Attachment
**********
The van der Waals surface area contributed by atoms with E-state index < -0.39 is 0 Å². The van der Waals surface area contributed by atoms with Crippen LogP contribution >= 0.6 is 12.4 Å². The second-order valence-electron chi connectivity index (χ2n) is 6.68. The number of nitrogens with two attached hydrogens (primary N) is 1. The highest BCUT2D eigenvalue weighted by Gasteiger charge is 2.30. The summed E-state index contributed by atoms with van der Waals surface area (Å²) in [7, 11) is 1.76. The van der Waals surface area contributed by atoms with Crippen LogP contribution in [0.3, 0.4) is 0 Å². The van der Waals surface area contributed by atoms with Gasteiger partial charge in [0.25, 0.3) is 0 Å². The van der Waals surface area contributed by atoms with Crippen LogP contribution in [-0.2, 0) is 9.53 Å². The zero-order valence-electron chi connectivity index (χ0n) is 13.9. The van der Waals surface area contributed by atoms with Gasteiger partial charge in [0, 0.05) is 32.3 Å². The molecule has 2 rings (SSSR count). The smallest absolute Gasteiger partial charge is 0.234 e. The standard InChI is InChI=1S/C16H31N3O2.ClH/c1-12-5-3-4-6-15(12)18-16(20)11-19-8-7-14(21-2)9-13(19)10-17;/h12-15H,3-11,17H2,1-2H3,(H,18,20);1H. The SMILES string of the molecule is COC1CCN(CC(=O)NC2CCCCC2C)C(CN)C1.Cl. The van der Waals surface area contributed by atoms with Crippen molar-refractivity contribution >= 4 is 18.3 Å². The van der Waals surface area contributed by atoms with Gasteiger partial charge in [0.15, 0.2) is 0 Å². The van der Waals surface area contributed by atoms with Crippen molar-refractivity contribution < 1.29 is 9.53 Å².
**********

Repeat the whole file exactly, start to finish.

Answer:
The van der Waals surface area contributed by atoms with E-state index < -0.39 is 0 Å². The van der Waals surface area contributed by atoms with Crippen LogP contribution >= 0.6 is 12.4 Å². The second-order valence-electron chi connectivity index (χ2n) is 6.68. The number of nitrogens with two attached hydrogens (primary N) is 1. The highest BCUT2D eigenvalue weighted by Gasteiger charge is 2.30. The summed E-state index contributed by atoms with van der Waals surface area (Å²) in [7, 11) is 1.76. The van der Waals surface area contributed by atoms with Crippen LogP contribution in [0.3, 0.4) is 0 Å². The van der Waals surface area contributed by atoms with Gasteiger partial charge in [0.25, 0.3) is 0 Å². The van der Waals surface area contributed by atoms with Crippen LogP contribution in [-0.2, 0) is 9.53 Å². The zero-order valence-electron chi connectivity index (χ0n) is 13.9. The van der Waals surface area contributed by atoms with Gasteiger partial charge in [0, 0.05) is 32.3 Å². The molecule has 2 rings (SSSR count). The smallest absolute Gasteiger partial charge is 0.234 e. The standard InChI is InChI=1S/C16H31N3O2.ClH/c1-12-5-3-4-6-15(12)18-16(20)11-19-8-7-14(21-2)9-13(19)10-17;/h12-15H,3-11,17H2,1-2H3,(H,18,20);1H. The SMILES string of the molecule is COC1CCN(CC(=O)NC2CCCCC2C)C(CN)C1.Cl. The van der Waals surface area contributed by atoms with Crippen molar-refractivity contribution >= 4 is 18.3 Å². The van der Waals surface area contributed by atoms with Gasteiger partial charge in [0.15, 0.2) is 0 Å². The van der Waals surface area contributed by atoms with Crippen molar-refractivity contribution < 1.29 is 9.53 Å².